8 Early Warning Signs of Feline Leukemia Virus (FeLV)

The first signs of feline leukemia can be tricky to detect. If you have a cat, here's what to look for.

Updated September 26, 2023
sick black and white cat

You can spot the warning signs of feline leukemia virus, also known as FeLV, if you know what to look for. When the disease is detected early enough, you may even be able to take steps to lengthen the life of your cat. 

Understanding the First Signs of Feline Leukemia

The first signs of feline leukemia can look similar to other cat illnesses, like a cat cold or upset stomach. As time goes on, they'll worsen. The warning signs that the virus is attacking a cat's body include the following.

  • Weight loss
  • Inflamed mouth
  • Breathing problems
  • Swollen lymph nodes
  • Stomach problems
  • Weakness
  • Persistent infections
  • Fever
Fast Fact

Most cats will show the signs of feline leukemia within a few weeks of being exposed to the virus, but some infected cats don't show symptoms for many years. 

Weight Loss

Feline weight loss is common and can have many causes. Appetite changes in a cat are always a reason for concern, but in the case of FeLV, these changes in eating habits are often the first symptom. 

Inflamed Mouth

In the early stages of feline leukemia, some cats develop stomatitis, where their gums become very inflamed and ulcerated. This can be really uncomfortable for the pet and lead to foul breath. A cat may also develop pale gums due to anemia. 

Breathing Problems

It's easy to spot the warning signs of feline leukemia when the virus is settling in the chest. Your cat will develop coughing and other signs of respiratory problems. They may gag on the phlegm that is being produced. Wheezing and a runny nose or eyes are also very common.

Swollen Lymph Nodes

Many cats develop swollen lymph nodes. The most accessible ones for you to feel are in the neck. Just run your hands down the front of their neck on either side of the throat under their jaw.

Normal cat lymph nodes are about the size of a pea and are almost too small and soft to feel. If you feel anything firm or larger than a pea, it's likely the lymph nodes are swollen. 

Stomach Problems

When the virus settles in the abdomen, your cat may experience signs of abdominal problems. There may be vomiting or frequent diarrhea, which is usually accompanied by a lack of appetite.


With any virus, including FeLV, the immune system stops working, and your cat's overall health begins to deteriorate. They may show signs of listlessness, sleepiness, and overall weakness.  

Persistent Infections

The leukemia virus puts cats at risk for infections, and these infections can be difficult to clear up. Infections of the bladder, respiratory system, and skin, among other systems, are common in these cats. They're often recurrent and chronic.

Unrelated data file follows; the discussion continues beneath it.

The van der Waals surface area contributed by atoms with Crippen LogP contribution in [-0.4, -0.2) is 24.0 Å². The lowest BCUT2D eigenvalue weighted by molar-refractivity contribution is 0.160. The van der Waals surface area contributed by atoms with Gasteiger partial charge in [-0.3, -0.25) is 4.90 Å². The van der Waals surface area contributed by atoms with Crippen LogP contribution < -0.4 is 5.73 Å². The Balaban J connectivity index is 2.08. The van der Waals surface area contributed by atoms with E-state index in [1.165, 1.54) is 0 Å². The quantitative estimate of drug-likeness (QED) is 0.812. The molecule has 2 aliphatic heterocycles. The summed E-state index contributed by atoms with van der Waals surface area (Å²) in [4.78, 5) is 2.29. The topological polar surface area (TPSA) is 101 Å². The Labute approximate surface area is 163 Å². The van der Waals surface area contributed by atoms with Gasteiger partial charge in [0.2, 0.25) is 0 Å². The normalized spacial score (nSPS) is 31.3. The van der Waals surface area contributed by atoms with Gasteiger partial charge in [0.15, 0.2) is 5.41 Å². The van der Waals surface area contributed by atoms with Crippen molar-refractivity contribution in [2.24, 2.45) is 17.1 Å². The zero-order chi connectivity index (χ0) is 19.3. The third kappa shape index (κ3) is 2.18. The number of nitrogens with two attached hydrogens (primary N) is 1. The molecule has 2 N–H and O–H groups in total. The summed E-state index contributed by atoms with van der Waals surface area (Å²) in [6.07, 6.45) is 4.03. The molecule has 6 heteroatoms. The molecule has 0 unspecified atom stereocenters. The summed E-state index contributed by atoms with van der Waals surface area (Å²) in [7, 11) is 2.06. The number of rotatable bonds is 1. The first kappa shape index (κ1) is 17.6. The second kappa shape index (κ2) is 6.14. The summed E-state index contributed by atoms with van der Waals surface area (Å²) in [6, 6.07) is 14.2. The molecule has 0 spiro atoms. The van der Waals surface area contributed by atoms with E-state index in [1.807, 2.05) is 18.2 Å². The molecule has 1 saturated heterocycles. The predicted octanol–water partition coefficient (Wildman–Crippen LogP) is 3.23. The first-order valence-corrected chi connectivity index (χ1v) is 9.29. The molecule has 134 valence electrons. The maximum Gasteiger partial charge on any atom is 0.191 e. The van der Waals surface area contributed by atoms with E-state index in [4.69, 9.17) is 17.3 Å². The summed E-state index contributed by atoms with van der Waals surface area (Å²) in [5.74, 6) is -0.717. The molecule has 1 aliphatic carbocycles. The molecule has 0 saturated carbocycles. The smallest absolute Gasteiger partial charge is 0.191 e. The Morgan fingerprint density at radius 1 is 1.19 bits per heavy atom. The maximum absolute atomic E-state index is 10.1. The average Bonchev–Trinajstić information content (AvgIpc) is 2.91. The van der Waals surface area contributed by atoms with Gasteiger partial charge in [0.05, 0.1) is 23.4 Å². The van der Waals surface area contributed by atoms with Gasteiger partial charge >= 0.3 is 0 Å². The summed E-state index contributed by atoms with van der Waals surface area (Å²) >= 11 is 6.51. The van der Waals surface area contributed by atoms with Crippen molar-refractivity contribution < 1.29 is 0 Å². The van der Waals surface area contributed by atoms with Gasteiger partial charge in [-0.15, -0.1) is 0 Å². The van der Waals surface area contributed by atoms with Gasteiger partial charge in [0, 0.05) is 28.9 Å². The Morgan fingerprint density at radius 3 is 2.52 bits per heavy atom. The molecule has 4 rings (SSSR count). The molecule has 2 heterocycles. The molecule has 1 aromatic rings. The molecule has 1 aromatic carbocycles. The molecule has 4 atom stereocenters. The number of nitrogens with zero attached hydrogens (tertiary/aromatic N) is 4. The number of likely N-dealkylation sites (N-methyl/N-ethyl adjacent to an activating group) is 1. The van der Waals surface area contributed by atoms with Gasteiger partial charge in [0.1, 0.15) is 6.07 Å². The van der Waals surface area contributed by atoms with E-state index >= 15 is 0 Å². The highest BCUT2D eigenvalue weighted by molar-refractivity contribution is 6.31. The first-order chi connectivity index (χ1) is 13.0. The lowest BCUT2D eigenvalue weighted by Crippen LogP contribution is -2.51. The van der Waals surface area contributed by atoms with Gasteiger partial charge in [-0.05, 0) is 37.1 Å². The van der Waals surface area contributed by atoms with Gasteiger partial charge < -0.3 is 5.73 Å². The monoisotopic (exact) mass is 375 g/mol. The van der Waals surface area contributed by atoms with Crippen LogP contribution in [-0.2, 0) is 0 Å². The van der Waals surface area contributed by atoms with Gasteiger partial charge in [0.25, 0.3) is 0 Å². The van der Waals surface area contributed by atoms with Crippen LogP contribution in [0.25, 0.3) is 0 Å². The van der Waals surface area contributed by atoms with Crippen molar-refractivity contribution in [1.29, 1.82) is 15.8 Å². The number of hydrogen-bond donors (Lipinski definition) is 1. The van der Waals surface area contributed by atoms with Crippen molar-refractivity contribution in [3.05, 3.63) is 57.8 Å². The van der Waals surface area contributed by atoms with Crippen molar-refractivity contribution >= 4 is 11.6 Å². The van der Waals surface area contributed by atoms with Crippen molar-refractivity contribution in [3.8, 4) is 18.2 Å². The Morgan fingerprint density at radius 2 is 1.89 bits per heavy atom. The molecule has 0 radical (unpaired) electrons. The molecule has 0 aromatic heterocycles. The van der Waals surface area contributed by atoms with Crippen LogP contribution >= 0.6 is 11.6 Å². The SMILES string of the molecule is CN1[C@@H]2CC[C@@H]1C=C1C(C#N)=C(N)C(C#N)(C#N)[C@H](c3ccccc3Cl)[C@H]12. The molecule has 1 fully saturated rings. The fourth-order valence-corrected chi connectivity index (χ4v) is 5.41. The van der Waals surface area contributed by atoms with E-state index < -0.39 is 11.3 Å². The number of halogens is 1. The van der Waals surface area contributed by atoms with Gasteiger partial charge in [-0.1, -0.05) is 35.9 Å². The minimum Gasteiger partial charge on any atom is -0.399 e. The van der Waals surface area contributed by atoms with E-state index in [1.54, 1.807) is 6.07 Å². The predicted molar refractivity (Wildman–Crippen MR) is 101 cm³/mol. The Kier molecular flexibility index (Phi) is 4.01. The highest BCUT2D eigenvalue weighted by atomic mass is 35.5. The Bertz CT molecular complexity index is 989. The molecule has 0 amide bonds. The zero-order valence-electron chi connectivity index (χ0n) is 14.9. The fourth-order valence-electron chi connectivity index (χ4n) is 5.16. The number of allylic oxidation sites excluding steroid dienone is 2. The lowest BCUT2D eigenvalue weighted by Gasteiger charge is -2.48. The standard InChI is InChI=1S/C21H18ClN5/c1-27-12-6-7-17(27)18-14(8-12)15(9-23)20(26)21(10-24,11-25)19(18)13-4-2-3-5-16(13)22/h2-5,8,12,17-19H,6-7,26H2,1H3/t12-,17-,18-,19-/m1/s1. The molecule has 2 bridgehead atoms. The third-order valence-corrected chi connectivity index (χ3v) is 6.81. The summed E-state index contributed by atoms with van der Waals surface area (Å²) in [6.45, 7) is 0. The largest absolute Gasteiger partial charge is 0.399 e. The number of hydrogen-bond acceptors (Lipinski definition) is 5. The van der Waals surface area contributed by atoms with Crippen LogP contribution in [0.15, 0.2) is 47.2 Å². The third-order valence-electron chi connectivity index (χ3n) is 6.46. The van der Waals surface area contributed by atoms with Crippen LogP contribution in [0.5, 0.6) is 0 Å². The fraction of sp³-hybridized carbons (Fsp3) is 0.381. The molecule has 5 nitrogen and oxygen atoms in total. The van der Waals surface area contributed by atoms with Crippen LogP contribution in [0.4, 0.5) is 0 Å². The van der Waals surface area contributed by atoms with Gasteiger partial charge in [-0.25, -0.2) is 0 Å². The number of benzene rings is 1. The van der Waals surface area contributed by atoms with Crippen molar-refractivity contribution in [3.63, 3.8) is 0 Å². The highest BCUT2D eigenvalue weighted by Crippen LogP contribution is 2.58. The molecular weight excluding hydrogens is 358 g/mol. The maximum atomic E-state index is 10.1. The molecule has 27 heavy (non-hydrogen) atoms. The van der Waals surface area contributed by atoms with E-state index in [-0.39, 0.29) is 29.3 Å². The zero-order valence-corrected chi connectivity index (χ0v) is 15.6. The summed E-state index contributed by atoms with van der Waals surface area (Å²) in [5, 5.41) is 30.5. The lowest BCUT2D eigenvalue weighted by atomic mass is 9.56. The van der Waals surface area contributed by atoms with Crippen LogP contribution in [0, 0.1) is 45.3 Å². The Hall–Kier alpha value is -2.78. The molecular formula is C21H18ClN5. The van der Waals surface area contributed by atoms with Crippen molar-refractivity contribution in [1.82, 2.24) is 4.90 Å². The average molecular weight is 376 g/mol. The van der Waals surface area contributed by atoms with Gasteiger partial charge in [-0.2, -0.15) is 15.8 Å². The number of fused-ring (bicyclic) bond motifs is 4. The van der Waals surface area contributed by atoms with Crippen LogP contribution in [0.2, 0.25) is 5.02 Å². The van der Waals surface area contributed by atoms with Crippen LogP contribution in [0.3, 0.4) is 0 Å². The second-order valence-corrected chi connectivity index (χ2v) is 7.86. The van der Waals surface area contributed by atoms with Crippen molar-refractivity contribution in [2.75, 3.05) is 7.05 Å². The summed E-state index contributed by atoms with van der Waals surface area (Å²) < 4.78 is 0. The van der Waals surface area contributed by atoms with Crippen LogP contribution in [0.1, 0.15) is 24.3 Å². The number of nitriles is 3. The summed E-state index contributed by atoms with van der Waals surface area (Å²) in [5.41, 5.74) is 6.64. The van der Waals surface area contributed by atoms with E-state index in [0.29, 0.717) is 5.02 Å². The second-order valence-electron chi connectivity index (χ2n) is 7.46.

As the virus attacks the body, your cat may develop a fever. Cats naturally have a higher temperature than humans do, but if your cat feels excessively warm to the touch, it's a good idea to take their temperature with a pet thermometer. 

Recognizing the Final Stages of Feline Leukemia

In the final stages of FeLV, your cat's health will be severely compromised by the infection. This leaves them open to developing other diseases and disorders not related to FeLV. If you notice your cat suffering from any of the following, there is a good chance he may be in the final stages of FeLV:

  • Progressive weight loss that does not improve
  • No interest in eating
  • Constant diarrhea
  • Difficulty getting up and moving about
  • Lack of coordination
  • Extreme lethargy
  • Eye ulcers
  • Tumors and cancer, particularly lymphoma and fibrosarcoma
  • Seizures
Fast Fact

Feline leukemia virus is spread through the saliva of the infected cat by sharing food or water dishes or when cats groom, play with, or bite each other.

Diagnosing Feline Leukemia

Since the signs and symptoms of FeLV can be like other medical conditions, the best way to diagnose it is to see your veterinarian immediately. As the disease progresses, it's normal for your cat to suffer from other medical conditions due to their compromised health, and it's easy to mistake the secondary condition for the main cause.

Feline leukemia is detected using a blood sample. Only a few drops of blood are needed, and most veterinary clinics can run the test in-house. 

Need to Know

If you notice your cat showing any of the signs of FeLV, take them in for a checkup right away so they can be tested.

Vet diagnosing a sick cat

Watch Out for Feline Leukemia's Signs

The warning signs of feline leukemia are subtle and sometimes difficult to read. It's important for all cat owners to be aware of this pernicious disease and the signs your cat may be at risk. If you have any concerns about your pet's health, take your cat to the vet for an evaluation immediately. The sooner that your pet is diagnosed, the better chance they have at a long and happy life.

Trending on LoveToKnow
8 Early Warning Signs of Feline Leukemia Virus (FeLV)